If you’d like to see where we’re located in relation to the cricket ground, visit this page .

Thank you for choosing to park here.

  • Your fee is helping to support a great cause  and local charity.
  • Martineau Gardens is a registered charity and  community garden. We run education and therapeutic horticulture projects  in the Gardens. The Gardens are here for the people of Birmingham to enjoy peace and tranquillity.
  • To find out more about what happens here,  visit this page .

Your car is parked at your own risk. The gates will be locked or staffed, and volunteers will be on site throughout the match. If you wish to collect your car, before the end of the match, please phone 0121 440 7430 when you are outside the Gardens and we’ll unlock the gates.

At the end of play, the gates will be open for half an hour. Our volunteers will need to go home, so if you arrive later than this, you risk your car being locked in until 9.30am tomorrow morning, or an additional £15 charge.

Enjoy the cricket!

Non-cricket fans …visiting the Gardens

If you’re planning to visit Martineau Gardens on Tuesday 2 June, the car park will be full all day – we’d love you to come and visit but please leave the car at home, (or arrange to be dropped off) and use public transport. For a more tranquil visit, arrive after 2pm (but note we close at 4pm). Martineau Gardens is well served by buses. The nearest bus routes are 1, 45, 47, 61, 63, X64. To plan your journey by public transport, visit TransportDirect and use the postcode search – Martineau Gardens postcode is B5 7UG. Alternatively, arrive by bike and bring your bike down to our bike rack, close to the Pavilion.

When you arrive, the gates will be locked, please phone the office on 0121 440 7430 and we will unlock the gates for you.



Wildlife Report 28.4.2014 April 28, 2014

S Bluebells, april 2014, shd twi picWildlife Report just in!

Our  volunteer wildlife recorder Brian Perry has just popped in with  his latest wildlife report. Once a week he records sightings as he walks around the Gardens. The data is logged at Eco Record . Today, the lunchtime sunshine encouraged the butterflies. He spotted a peacock, a small tortoiseshell and a small white. Insects included a shieldbug and a St Mark’s fly. Birds included the tree warbler and summer visitors, the warblers chiff-chaff and blackcap. New flowers this week include the blue bell, the white flowering garlic mustard, red campion and cow parsely. Within the last fortnight one of our younger visitors, spotted a newt under a stone by the pond. We’ve also seen newts hibernating in the compost heap. Now is the time when they return to water to breed. If you like to know more about newts and their lifecycle – there’s a good introduction here on www.marinebiology.co.uk/freshwater-life/newts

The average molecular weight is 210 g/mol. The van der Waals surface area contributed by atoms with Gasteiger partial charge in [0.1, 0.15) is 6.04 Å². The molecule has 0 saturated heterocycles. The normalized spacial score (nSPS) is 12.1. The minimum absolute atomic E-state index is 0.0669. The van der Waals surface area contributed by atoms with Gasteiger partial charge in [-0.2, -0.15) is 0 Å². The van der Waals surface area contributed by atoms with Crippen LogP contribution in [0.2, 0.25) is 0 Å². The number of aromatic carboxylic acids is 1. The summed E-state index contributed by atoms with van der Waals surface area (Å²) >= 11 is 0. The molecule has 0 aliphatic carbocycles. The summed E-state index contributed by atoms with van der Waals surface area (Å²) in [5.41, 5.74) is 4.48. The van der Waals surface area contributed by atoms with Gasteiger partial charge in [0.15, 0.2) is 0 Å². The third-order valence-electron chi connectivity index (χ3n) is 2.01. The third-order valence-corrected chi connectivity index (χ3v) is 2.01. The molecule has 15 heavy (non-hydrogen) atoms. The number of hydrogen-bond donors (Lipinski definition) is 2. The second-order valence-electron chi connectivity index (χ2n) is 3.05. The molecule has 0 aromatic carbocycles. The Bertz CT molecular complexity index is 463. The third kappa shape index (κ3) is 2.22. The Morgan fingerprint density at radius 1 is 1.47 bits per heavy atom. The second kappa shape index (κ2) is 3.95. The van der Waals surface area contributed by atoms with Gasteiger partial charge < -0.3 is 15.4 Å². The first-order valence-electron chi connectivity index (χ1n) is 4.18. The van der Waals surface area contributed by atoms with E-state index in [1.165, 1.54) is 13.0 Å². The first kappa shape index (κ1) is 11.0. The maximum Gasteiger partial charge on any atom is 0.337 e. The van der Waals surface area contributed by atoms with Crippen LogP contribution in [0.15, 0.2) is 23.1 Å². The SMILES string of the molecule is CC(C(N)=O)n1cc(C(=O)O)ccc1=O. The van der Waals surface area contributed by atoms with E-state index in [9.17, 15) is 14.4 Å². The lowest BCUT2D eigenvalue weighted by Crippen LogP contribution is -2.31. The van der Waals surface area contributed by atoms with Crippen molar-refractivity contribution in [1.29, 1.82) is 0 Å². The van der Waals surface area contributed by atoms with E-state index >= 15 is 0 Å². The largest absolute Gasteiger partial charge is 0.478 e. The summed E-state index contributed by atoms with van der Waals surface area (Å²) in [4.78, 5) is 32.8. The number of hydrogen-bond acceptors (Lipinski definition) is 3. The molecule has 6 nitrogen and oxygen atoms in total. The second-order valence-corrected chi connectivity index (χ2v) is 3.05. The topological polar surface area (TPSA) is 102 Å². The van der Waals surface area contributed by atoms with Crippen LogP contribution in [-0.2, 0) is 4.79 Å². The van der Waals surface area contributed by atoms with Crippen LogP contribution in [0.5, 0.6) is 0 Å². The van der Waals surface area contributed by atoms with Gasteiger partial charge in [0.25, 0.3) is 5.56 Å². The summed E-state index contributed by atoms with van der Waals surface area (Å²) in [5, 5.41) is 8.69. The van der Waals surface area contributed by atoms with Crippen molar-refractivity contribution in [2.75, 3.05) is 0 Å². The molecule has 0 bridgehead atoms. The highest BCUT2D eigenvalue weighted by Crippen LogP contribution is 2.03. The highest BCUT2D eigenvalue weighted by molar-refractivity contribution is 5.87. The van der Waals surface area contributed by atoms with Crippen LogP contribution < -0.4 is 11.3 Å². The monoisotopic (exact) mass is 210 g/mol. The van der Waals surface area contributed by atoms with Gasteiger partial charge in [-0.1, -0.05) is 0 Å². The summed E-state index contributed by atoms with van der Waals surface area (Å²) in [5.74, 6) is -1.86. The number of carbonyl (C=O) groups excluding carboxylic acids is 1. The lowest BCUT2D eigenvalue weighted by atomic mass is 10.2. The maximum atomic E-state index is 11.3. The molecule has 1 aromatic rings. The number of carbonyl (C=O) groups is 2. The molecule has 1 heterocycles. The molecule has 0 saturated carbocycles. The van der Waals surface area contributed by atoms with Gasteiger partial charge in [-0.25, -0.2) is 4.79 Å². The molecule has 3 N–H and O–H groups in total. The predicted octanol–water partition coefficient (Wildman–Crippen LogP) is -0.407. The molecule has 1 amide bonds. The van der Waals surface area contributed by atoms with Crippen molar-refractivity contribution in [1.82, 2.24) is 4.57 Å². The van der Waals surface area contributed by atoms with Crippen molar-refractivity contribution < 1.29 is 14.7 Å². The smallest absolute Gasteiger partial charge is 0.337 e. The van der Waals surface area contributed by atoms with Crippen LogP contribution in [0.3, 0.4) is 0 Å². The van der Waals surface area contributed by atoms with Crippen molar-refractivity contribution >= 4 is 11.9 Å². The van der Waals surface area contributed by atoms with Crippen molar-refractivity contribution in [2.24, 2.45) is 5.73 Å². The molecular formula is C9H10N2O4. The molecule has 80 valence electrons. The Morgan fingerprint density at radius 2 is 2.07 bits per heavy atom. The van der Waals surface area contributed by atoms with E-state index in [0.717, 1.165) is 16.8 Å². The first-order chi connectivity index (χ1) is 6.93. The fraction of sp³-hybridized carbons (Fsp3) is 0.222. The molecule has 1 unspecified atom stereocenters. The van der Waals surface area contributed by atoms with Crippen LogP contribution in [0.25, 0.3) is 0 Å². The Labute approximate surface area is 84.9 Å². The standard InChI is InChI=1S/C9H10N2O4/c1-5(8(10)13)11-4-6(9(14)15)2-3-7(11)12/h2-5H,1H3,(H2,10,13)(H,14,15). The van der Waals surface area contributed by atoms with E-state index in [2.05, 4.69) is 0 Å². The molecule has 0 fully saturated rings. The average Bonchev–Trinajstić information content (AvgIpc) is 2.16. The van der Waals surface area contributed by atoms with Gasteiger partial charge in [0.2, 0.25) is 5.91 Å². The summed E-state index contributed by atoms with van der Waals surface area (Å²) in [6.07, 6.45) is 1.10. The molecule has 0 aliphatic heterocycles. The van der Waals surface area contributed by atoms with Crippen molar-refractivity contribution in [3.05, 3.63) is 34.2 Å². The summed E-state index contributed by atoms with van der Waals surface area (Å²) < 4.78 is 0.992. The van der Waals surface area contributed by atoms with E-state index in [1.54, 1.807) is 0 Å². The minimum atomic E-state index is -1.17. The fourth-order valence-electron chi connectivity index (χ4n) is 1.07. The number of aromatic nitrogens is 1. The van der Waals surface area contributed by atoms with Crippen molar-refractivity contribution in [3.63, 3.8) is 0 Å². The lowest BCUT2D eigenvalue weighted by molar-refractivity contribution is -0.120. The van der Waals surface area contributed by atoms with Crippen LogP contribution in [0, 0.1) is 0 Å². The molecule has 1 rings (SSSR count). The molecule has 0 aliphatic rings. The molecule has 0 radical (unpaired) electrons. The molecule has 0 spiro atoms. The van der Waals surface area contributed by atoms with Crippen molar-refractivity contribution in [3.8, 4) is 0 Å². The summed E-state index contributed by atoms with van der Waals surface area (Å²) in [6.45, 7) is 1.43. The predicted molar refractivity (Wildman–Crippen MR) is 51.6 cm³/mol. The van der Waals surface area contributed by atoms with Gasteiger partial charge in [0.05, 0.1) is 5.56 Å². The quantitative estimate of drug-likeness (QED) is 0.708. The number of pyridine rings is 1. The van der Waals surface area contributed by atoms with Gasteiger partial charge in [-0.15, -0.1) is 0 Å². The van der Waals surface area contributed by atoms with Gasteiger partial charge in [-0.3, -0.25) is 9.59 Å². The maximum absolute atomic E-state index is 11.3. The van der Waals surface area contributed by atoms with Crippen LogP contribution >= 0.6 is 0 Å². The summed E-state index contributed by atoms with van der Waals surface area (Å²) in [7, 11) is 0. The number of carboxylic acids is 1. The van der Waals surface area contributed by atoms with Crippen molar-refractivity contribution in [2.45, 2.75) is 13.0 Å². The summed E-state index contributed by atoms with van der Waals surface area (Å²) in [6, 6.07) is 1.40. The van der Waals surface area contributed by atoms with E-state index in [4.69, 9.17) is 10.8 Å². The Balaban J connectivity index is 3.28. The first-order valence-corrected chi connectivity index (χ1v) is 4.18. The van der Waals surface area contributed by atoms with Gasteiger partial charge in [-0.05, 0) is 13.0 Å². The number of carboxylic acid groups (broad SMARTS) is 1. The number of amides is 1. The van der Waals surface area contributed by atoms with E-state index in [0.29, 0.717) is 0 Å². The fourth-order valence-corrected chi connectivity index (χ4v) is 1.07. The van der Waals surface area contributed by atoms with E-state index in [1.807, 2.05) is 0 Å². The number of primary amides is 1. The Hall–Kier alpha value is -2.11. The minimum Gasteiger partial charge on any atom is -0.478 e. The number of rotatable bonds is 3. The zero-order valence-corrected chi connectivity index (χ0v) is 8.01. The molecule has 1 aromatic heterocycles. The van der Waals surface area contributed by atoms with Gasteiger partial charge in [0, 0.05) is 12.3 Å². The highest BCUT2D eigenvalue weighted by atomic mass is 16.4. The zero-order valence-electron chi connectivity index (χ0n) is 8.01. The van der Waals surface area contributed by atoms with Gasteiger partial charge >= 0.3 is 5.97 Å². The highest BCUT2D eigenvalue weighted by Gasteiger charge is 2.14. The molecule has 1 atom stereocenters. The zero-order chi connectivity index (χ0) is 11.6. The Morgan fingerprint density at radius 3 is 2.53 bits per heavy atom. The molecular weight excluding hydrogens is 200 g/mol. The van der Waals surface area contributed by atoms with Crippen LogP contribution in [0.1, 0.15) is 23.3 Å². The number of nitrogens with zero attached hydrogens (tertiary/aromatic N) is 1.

Ready, Steady … Grow! March 28, 2014

A Report on the Big Dig Event

Muddy hands was the order of the day at our first event of the year. Stewart and Rachael led a series of family-friendly gardening workshops, as part of our Big Dig Event on Saturday 22 March, 2014

Muddy hands, wildflower seedbomb making

Our free event was aiming to inspire you to grow your own, no matter how big or small your grow space is or how much or how little experience you have. There were drop-in food growing workshops and family-friendly activities to inspire even the most reluctant gardeners to don their gardening gloves. 

Wildflower Seed Bombing- Stewart showed family groups how to make wild flowers ‘seed bombs’. Made from compost, clay and wildflower seed, the muddy balls contained seed attractive to bumble bees. So, when the flowers grow they will attract bumble bees, who in turn, will pollinate the flowers and crops we grow at Martineau Gardens.
watering the mix, wildflower seed bomb making
Wildlfower seed for bees, making seed bombs
Pictured here, children are stirring and watering the balls, before ‘bombing’ our new wildflower area beside the Tai Chi Lawn. 
Throwing wildlfower seed bombs 1
Throwing the wildflower seed bombs, crop on bomb
Rather than buying new herb plants, why not grow your own from cuttings? Rachael showed children how to take cutting from the sage growing in the herb bed at Martineau Gardens and how to pot them on to take home and grow.
Getting up close to Herbsm learning how to do herb cuttings
There were also guided tours of the Gardens, taking in the growing areas, the wildlife areas, woodland and formal areas and refreshments available from the Pavilion.
BC with her own sage cutting, Big Dig
Plants and Produce area, at the Big Dig Seed Event
 

 

 

 

 

 

 

 

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Gardening in between the showers March 12, 2014

With all the wet weather we have been having, Stewart and the team have had to work round the challenges of saturated clay soil by using paths, stepping stones and small boards to keep up with the garden tasks!

Some volunteers just don’t know there own strength!

GardeningBut the hard work was worth it. Thanks to J and L for transforming this flowerbed, near the entrance, the bed has been planted up with helebores and snowdrops. Close by catkins quiver in the breeze, their lime yellow in brilliant contrast to a fresh, blue spring sky.

The Garden team have also been turning their attention to the Orchard. There are over 30 different varieties of fruit tree in the orchard. Spartan, Worcester, Russet, Egremont Russet, Worcester Pearmain, Ellisons Orange, Conference and Williams are some of the apple and pear varieties. There are also Fig (Brown Turkey), Damson and Plum trees all producing plentiful and delicious fruit in the summer. At the centre of the orchard is a magnificent Mulberry (Morus nigra) tree. Sadly, we lost our medlar tree in the wet weather this year. In it’s place a new plum tree has been planted.

2014 - plantinga  fruit tree, all model releasse shd

 

You can read more about gardening with Stewart and Jean’s top gardening tips for March, in this article which has just appeared in the March issue of Harborne, Edgbaston & Moseley Life (see page 24).